…I just wish it wasn’t where we started. Because where can you possibly go from there?
But on we went.
Bread and butter was a lovely combination of a local butter and a salted butter along with some special flaky pastries.
Our next dish was a beauty: Salad of French Laundry Garden Potatoes
This had many different types of potatoes (red, blue, white) with different preparations (chips, baked, etc). It was like a deconstructed potato salad with beautiful shaved vegetables and edible flowers. This was fresh and felt truly original.
Next was Gulf Coast Snapper “Goulash.”
Mine had to be altered a bit so as not to have peppers, and my sauce was very good.
I have 0 idea what made this goulash, but the fish was cooked flawlessly and the sauce on both (according to Mike) was impeccable.
Our next dish was one of my favorite of the evening (though still didn’t hold a candle to those oysters and pearls). Alaskan King Crab “Boudin.” The combination of crab, lobster, and bing cherries made this a fun and playful dish that also screamed “FRESH SEAFOOD ROCKS!” Some of the best tasting lobster I’ve had outside of Maine.
Up next we had Salmon Creek Farm Pork Jowl. A nice pork dish, but fairly unmemorable during the course of the meal.
We had polished off our first half bottle of wine a bit too easily, so we ordered a local Pinot Noir (Roar). It was good but nothing stand out.
And it was at this moment that I realized we were already half-way through. I still am not sure how that was possible. It felt like everything was moving TOO FAST (even though, in reality, the meal was paced flawlessly). I just wanted to slow down and enjoy more. We truly tried to, but I have trouble eating slowly when the food is tiny yet scrumptious.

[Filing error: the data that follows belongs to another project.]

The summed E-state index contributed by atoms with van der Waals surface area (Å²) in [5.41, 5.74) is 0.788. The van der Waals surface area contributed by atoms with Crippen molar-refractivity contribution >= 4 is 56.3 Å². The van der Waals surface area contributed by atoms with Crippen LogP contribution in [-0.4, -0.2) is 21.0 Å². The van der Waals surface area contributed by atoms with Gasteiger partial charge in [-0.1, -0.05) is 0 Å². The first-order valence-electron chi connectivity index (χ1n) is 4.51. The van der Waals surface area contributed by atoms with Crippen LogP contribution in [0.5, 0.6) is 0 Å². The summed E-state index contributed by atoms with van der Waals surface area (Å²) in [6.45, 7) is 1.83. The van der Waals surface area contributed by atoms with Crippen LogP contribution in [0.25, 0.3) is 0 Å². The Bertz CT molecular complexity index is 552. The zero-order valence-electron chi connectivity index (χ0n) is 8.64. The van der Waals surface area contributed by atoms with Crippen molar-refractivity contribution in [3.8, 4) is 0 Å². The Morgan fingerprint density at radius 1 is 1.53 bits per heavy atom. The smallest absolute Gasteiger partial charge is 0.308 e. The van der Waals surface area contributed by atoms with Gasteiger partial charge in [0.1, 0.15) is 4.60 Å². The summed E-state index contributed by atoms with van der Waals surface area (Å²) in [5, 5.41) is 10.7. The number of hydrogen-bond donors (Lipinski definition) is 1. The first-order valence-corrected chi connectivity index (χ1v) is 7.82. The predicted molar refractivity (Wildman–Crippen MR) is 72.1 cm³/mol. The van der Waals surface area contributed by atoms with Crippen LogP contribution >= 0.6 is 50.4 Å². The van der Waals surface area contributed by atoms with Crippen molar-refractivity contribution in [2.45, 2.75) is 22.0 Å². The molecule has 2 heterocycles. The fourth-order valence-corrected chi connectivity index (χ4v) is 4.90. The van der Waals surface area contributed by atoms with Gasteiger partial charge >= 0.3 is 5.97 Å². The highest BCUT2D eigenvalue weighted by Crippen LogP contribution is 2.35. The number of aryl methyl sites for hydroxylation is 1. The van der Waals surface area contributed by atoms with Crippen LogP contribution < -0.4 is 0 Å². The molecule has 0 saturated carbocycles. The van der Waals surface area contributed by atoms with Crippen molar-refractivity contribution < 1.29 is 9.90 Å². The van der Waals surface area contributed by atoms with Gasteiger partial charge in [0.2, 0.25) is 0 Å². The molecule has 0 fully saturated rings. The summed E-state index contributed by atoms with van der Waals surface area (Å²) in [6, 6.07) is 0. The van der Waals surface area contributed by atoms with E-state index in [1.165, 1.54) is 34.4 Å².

The next dish was herb-roasted Elysian Fields Farm Lamb Rib-eye. Mike’s had some peppers.
Mine came with some pattypan squash (which I love).
The meat itself was packed with lamby flavor. I was worried about the amount of fat on the meat, but it was tender and melted in my mouth.
And then there was more bread, this time with sea salt and some pretzel bread. (All variations on bread throughout the meal were delicious).
Our last savory course was a nice segue between the lamb and the dessert. It was a light “Tomme de Brebis” (cheese) with summer pole bean salad, cipollini onion and frisee lettuce. The description didn’t leave me too excited, but this was a great dish. Fresh yet rich and a great transition.
Dessert began with a “toasted oat glacé” with Santa Rosa plums and Japanese plum jam. I don’t know what makes something a glacé, but what I can say is that the ice cream was a tricky little play on flavors where it tasted like delicious oats but was cold and smooth. The plums were as delicious as they were bright. Not too sweet, a tiny bit tart, and a great combination with the oat flavor.
The next sweet bite was the “Dark Treacle” which had the description of devil’s food, valrhona chocolate “marquise”, Lyle’s Golden Syrup, and Marshall Farm’s Burnt Honey ice cream. The entire dish was fantastic with tons of flavors playing off each other. But that burnt honey ice cream was something else! WOW! I would have been happy to just have a bowl of that!